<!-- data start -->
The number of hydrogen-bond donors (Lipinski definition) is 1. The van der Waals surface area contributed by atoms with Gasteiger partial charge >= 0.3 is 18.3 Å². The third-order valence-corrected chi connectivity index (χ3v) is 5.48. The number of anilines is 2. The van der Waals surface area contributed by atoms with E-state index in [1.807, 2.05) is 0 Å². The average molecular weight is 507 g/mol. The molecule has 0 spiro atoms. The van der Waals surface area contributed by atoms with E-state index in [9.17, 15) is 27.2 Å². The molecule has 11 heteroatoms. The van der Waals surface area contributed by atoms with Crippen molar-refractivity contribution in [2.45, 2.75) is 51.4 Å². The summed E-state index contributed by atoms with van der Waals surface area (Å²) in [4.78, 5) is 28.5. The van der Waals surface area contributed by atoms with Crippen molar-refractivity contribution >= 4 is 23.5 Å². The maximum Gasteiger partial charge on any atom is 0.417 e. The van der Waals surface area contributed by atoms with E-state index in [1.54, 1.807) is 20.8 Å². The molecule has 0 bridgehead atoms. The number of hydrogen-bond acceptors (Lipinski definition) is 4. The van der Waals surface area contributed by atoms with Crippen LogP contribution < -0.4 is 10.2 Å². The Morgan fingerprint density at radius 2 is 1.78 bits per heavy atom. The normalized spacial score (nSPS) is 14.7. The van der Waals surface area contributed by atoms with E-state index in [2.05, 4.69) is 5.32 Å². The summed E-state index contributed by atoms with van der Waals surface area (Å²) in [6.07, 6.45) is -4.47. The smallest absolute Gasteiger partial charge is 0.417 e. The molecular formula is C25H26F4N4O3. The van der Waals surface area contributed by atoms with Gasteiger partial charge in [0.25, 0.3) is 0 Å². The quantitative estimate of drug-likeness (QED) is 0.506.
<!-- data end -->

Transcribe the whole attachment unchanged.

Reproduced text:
The number of hydrogen-bond donors (Lipinski definition) is 1. The van der Waals surface area contributed by atoms with Gasteiger partial charge >= 0.3 is 18.3 Å². The third-order valence-corrected chi connectivity index (χ3v) is 5.48. The number of anilines is 2. The van der Waals surface area contributed by atoms with E-state index in [1.807, 2.05) is 0 Å². The average molecular weight is 507 g/mol. The molecule has 0 spiro atoms. The van der Waals surface area contributed by atoms with E-state index in [9.17, 15) is 27.2 Å². The molecule has 11 heteroatoms. The van der Waals surface area contributed by atoms with Crippen molar-refractivity contribution in [2.45, 2.75) is 51.4 Å². The summed E-state index contributed by atoms with van der Waals surface area (Å²) in [4.78, 5) is 28.5. The van der Waals surface area contributed by atoms with Crippen molar-refractivity contribution >= 4 is 23.5 Å². The maximum Gasteiger partial charge on any atom is 0.417 e. The van der Waals surface area contributed by atoms with E-state index in [1.54, 1.807) is 20.8 Å². The molecule has 0 bridgehead atoms. The number of hydrogen-bond acceptors (Lipinski definition) is 4. The van der Waals surface area contributed by atoms with Crippen LogP contribution < -0.4 is 10.2 Å². The Morgan fingerprint density at radius 2 is 1.78 bits per heavy atom. The normalized spacial score (nSPS) is 14.7. The van der Waals surface area contributed by atoms with E-state index in [2.05, 4.69) is 5.32 Å². The summed E-state index contributed by atoms with van der Waals surface area (Å²) in [6.07, 6.45) is -4.47. The smallest absolute Gasteiger partial charge is 0.417 e. The molecular formula is C25H26F4N4O3. The van der Waals surface area contributed by atoms with Gasteiger partial charge in [0.25, 0.3) is 0 Å². The quantitative estimate of drug-likeness (QED) is 0.506.